John and Mary meet. In scenario A, they fall in the love and marry, and end up with a “happy ending” consisting of a house with rising real estate value, children, a “stimulating and challenging” sex life, and “stimulating and challenging” occupations and hobbies.
Atwood intentionally plays with the relationship between story and plot, offering up different stock scenarios, characters, and developments, usually consisting of romance and marriage, in order to illustrate the ways in which storytelling tropes are thoughtlessly perpetuated.
In scenario B, Mary is in love with John, but John is not in love with Mary. John and Mary engage in a sexual relationship, but while Mary hopes for more, John is merely using her for his own pleasure. John visits Mary twice a week, and she cooks him dinner, tidies up after him, and has sex with him with the hope that he will come to love her in return.
Mary is upset with the state of their relationship, prone to crying and worrying. Mary’s friends insist that John is no good for her, but Mary insists that, despite his rough exterior, John is capable of becoming a good person and worthwhile partner.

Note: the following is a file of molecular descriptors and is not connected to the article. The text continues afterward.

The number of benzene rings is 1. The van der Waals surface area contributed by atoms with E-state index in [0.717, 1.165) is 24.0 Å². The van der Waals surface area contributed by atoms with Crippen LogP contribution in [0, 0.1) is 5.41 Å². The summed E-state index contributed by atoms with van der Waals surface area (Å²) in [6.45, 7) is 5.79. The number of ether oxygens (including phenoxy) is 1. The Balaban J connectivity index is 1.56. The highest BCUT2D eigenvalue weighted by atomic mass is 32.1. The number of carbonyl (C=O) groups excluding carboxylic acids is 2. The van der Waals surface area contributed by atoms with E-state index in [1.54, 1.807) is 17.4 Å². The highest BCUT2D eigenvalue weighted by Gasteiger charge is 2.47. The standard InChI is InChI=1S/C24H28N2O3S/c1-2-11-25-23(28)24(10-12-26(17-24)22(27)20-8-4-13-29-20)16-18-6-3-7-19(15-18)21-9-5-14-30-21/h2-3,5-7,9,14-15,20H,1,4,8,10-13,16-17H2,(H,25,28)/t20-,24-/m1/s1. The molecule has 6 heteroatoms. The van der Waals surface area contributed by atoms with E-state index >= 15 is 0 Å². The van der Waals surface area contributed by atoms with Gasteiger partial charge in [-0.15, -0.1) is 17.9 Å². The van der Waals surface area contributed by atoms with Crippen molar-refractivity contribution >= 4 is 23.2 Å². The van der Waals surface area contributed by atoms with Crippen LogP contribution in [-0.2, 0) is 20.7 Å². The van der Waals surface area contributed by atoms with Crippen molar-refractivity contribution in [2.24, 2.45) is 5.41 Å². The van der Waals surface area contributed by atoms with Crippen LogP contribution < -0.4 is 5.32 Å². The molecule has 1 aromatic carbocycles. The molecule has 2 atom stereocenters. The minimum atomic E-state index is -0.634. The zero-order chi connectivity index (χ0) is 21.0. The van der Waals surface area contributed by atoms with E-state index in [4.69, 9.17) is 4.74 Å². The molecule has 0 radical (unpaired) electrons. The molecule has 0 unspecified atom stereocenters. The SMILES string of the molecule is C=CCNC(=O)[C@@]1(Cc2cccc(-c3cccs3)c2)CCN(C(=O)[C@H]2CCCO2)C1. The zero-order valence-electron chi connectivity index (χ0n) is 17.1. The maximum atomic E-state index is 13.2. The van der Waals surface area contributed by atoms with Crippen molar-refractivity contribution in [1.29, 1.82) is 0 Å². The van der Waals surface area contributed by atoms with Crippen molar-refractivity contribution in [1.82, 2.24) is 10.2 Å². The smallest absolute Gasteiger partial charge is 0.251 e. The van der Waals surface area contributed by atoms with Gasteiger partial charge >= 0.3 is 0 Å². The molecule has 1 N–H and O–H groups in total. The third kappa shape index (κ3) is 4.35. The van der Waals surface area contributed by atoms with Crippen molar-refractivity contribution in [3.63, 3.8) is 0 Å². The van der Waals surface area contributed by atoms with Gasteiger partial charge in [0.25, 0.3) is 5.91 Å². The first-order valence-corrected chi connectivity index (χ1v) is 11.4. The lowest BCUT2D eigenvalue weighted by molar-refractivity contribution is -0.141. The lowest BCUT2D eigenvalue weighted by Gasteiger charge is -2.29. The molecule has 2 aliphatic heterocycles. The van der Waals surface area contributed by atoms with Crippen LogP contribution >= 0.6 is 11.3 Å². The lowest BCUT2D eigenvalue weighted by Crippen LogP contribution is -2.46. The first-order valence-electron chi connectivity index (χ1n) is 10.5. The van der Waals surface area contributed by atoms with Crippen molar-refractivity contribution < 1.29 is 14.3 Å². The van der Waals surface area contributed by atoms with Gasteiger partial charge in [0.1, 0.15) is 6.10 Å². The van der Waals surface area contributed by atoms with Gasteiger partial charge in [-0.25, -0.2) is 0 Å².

While John is clearly a less than ideal partner, Mary clings to the hope of a relationship with him because she is convinced that love and marriage are necessary for a “happy ending,” no matter the cost.
Through her friends, Mary learns that John has been seeing another woman, Madge. Mary is most affronted that John has been taking the other woman out to dinner, as he has never taken her out to dinner and instead constantly relies on her to cook for him. Despondent, Mary plans to commit suicide. While she hopes that John might find her, rush her to the hospital, and confess his love, this does not happen, and Mary dies.
Because Mary is unable to achieve the “happy ending” described in scenario A—marriage, children, etc.—she chooses the only other option she feels is available to her: death. For Mary, this is the ultimate ending, one that Atwood hints is both more final and more honest than the false ending of marriage.
After Mary’s suicide, John marries Madge, the other woman he was seeing. The story then states that everything “continues as in A,” implying that they go on to a happy ending of their own.
Here, Atwood again plays with and satirizes storytelling tropes, insinuating that the endings of stories are often virtually interchangeable, able to be swapped into different scenarios with little to no difference.
In scenario C, Mary is in love with an adventurous young man names James, who is attractive and aloof, with an impressive record collection. While Mary is interested in a relationship with him, James is often away on his motorcycle having adventures, and so Mary engages in a sexual relationship with John, a much older married man.
In this scenario, while both John and James are free to explicitly act on their romantic and sexual desires, Mary is unable to fully pursue her own. Here, Atwood emphasizes the unequal nature of relationships between men and women, arguing that “freedom” is largely the province of men.